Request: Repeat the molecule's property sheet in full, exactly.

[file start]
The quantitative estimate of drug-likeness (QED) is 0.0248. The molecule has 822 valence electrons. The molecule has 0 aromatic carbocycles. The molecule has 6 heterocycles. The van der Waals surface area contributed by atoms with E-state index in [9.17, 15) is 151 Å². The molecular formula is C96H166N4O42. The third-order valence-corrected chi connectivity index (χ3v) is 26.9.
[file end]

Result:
The quantitative estimate of drug-likeness (QED) is 0.0248. The molecule has 822 valence electrons. The molecule has 0 aromatic carbocycles. The molecule has 6 heterocycles. The van der Waals surface area contributed by atoms with E-state index in [9.17, 15) is 151 Å². The molecular formula is C96H166N4O42. The third-order valence-corrected chi connectivity index (χ3v) is 26.9.